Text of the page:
Brian Williams continues to take it on the chin. Today he is being criticized for not giving money to his “cash strapped” high school. I haven’t given money to my high school either. I didn’t like the place very much.

Tonight, of course, are the Oscars. But have you paid attention to last night’s Razzie Awards? They’re given out to Hollywood’s worst. SAVING CHRISTMAS, starring Kirk Cameron won Worst Picture. He won Worst Actor, too. Cameron Diaz won Worst Actress for SEX TAPE and THE OTHER WOMAN. Worst Screen Combo was won by Kirk Cameron and “His Ego.”

I attended the Razzies the year Halle Berry won for Worst Actress for CATWOMAN. She arrived clutching her Oscar and was quite funny. They have grown from a personal party to Hollywood’s anti-Oscars.

Tonight’s Oscars will be interesting. It appears that BIRDMAN and BOYHOOD will be duking it out for Best Picture. Having seen both of them last night, I would be hard pressed to make a choice. Both were excellent, neither of them blockbusters, just very, very good films.

The sun is brilliant today, casting clear dark shadows on the freshly fallen snow. Marcel, the dog I am babysitting, sits asleep at my feet as I write this. Having not eaten yet today, I am going to head down to the Red Dot for a bite before picking up my friends.

Happy Oscar viewing!

Letter From New York 02 21 15 As the snow falls…

February 22, 2015

Outside my window, a soft swirl of fresh snow is falling. Soft jazz plays in the living room, with the sound drifting to my desk where I am writing. The day has turned grey and everything outside looks muted.  The big orange plow trucks are patrolling the streets but I am now in for the duration, a fire burning in the Franklin stove. My neighbors’ dog, Marcel, is asleep in the living room. I am babysitting him for the night; I have done so before. He is quiet, good company.

Around noon, I went down to Hudson to meet a friend at Stair Gallery, where he was bidding on some objects at their auction. Just before I arrived an enameled music box went for $120,000. He won the bid on a piece of silver, an articulated fish, and then we went off to lunch.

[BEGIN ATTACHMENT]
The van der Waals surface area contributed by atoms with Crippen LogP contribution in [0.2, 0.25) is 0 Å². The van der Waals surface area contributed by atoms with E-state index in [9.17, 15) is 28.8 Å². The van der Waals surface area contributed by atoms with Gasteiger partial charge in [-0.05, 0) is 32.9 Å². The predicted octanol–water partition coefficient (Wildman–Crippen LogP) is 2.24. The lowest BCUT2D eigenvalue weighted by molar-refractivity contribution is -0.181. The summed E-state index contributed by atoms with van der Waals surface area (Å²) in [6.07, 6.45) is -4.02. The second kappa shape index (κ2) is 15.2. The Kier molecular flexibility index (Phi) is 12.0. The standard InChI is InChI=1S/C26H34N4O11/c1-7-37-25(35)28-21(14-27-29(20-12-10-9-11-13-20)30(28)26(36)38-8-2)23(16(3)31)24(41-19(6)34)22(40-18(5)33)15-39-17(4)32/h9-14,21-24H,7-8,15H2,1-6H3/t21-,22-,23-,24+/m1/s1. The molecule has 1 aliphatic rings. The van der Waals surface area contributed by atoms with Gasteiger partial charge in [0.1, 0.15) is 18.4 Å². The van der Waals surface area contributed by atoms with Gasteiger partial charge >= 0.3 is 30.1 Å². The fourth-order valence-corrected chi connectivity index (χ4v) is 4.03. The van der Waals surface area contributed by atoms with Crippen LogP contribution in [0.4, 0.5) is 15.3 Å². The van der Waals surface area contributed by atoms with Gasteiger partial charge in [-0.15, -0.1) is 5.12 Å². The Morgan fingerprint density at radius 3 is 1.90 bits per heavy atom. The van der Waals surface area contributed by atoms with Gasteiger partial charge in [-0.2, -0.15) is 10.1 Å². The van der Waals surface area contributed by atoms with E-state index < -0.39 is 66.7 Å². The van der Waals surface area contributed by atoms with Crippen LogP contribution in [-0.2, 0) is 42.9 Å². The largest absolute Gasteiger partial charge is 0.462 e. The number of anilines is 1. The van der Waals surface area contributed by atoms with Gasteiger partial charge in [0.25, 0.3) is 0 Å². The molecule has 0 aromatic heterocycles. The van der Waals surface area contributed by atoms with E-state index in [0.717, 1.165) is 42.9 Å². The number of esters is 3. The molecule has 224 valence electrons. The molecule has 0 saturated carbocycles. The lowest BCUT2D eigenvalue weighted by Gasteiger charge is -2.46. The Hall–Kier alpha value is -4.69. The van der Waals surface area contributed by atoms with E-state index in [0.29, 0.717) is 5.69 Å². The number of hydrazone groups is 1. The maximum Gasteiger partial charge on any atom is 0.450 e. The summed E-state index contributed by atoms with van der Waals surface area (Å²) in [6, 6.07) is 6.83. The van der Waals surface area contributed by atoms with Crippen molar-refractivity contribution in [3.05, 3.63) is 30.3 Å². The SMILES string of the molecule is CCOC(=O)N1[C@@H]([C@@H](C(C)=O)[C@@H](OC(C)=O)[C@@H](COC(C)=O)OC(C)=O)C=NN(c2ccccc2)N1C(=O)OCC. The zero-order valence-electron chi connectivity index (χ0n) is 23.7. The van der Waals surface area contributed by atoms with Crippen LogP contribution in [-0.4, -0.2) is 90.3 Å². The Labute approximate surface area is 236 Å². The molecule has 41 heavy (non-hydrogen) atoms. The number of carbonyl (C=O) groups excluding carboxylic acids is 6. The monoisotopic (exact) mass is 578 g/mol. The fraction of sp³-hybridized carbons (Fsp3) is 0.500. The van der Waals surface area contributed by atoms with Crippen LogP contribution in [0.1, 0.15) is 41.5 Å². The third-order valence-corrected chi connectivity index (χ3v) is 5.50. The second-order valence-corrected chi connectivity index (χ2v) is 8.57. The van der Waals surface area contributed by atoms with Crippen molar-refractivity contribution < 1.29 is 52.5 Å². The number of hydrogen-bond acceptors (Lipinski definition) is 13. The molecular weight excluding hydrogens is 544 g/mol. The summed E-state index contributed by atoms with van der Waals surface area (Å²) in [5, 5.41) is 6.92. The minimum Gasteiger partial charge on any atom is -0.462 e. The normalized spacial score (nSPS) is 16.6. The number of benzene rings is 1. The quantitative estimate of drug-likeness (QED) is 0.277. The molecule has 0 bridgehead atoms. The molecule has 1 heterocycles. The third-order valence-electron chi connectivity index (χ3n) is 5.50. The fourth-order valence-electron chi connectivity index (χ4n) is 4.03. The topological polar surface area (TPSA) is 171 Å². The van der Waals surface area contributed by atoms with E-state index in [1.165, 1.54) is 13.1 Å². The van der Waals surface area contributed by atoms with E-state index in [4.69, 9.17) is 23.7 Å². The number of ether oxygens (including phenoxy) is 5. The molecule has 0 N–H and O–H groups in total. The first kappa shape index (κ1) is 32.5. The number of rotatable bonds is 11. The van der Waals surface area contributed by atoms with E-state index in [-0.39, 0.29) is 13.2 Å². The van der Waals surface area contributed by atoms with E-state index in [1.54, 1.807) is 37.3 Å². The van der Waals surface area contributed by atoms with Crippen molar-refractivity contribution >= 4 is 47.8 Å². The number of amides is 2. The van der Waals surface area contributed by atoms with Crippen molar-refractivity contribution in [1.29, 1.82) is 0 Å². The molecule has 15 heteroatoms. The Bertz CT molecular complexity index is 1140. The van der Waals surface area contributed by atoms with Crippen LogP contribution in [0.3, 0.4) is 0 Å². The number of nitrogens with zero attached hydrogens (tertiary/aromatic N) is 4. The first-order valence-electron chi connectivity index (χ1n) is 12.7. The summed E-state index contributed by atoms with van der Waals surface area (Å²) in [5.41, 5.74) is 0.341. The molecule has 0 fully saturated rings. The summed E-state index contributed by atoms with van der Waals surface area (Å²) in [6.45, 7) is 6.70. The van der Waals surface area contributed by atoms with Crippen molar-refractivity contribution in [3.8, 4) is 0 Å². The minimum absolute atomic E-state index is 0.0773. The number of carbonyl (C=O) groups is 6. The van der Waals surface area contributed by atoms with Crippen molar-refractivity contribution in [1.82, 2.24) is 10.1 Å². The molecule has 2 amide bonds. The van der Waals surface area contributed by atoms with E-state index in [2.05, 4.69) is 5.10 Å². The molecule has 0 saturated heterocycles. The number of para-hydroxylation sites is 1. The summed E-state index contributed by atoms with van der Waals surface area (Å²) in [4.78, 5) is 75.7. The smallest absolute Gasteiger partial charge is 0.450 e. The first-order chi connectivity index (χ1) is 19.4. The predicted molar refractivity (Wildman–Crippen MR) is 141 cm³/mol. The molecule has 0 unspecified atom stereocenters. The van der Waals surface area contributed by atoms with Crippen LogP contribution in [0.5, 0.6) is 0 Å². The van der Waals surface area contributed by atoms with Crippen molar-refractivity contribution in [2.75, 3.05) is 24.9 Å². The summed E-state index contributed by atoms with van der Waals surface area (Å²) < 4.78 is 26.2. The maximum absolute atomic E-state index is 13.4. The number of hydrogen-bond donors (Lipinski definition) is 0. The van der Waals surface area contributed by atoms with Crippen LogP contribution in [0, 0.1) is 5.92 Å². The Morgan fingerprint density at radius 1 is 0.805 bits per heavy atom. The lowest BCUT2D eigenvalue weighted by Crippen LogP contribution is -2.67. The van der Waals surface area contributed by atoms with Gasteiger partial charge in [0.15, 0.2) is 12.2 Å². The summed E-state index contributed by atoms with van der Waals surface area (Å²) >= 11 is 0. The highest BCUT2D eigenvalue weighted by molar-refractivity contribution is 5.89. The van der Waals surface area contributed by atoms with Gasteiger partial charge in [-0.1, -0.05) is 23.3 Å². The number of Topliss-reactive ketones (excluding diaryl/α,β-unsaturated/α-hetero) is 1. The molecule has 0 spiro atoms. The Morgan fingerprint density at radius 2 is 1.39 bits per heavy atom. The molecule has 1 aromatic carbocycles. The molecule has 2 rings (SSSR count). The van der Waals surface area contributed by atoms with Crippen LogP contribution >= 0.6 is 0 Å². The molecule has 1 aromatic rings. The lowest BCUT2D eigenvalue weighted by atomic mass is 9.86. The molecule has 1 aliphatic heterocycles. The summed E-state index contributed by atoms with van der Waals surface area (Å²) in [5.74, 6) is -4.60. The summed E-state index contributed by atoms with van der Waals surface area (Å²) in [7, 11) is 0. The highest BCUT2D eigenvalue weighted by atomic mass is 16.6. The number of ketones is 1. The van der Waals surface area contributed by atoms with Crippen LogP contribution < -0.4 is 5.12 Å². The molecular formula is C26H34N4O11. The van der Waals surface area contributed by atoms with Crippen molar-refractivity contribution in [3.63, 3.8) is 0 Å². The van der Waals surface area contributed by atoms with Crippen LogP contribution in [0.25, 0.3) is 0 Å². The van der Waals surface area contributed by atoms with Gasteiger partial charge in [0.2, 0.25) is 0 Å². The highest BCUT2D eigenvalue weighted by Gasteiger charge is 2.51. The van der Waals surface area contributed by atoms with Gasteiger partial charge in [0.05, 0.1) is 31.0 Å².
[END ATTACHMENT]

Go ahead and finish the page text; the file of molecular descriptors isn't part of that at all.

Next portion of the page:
Post lunch, I dropped him back at the Gallery and came on home to tend to Marcel and to be off the roads, already treacherous when I was heading home at 2:30.

I have come to love these muted grey days, sitting at my laptop, working on this blog, music in the background, finding touch points with events of the day.

Like most days, this one started with coffee, very strong, and a dollop of the NY Times.

Yemen’s former leader left the capital last night, either released or escaped. No one seems to know. But when he reached his hometown of Aden in the south, he took up residence in the Presidential Palace.

In a startling kind of strategy, the Pentagon seems to be broadcasting its intentions to retake Mosul in the spring. Why, many are asking, would you want to broadcast that? Surely not! The response was that it was hoped that all the manpower being readied would discourage IS and encourage the residents of Mosul to rise up against IS.

Senator McCain is not amused. I am not surprised!

The truce in Ukraine remains fragile. The British Foreign Minister and Secretary of State John Kerry have been talking and they are talking about stronger sanctions against Russia.

Former New York Mayor Giuliani’s comment about Obama not loving America continues to get play. Not surprisingly, Rev. Al Sharpton is enraged while Governor Scott Walker of Wisconsin commented that he really didn’t know whether Obama loved America or not. Walker is running for the Republican nomination for President.

Giuliani is no longer politically relevant and seems to be enjoying his moment, again, in the spotlight. He has no reason not to keep it up; he likes his name in lights. I agree with the White House on this one. It is sad.

The financial conundrum that is Greece continues to keep us on edge. A deal has been, apparently, reached.   In getting to this place, the Greek Prime Minister, Tsipras, has said: we won a battle, not the war.

Truer words were never said.

Tsipras has a lot to sell to the Greek public as the new deal, if it happens, has Greece still bowing to the Eurozone. It is a lifeline, not a solution.

Seeking a solution to a problem I didn’t know existed, Proctor and Gamble is selling off nearly a hundred brands in their portfolio, including Duracell Batteries, which will go to Warren Buffet’s Berkshire Hathaway next year.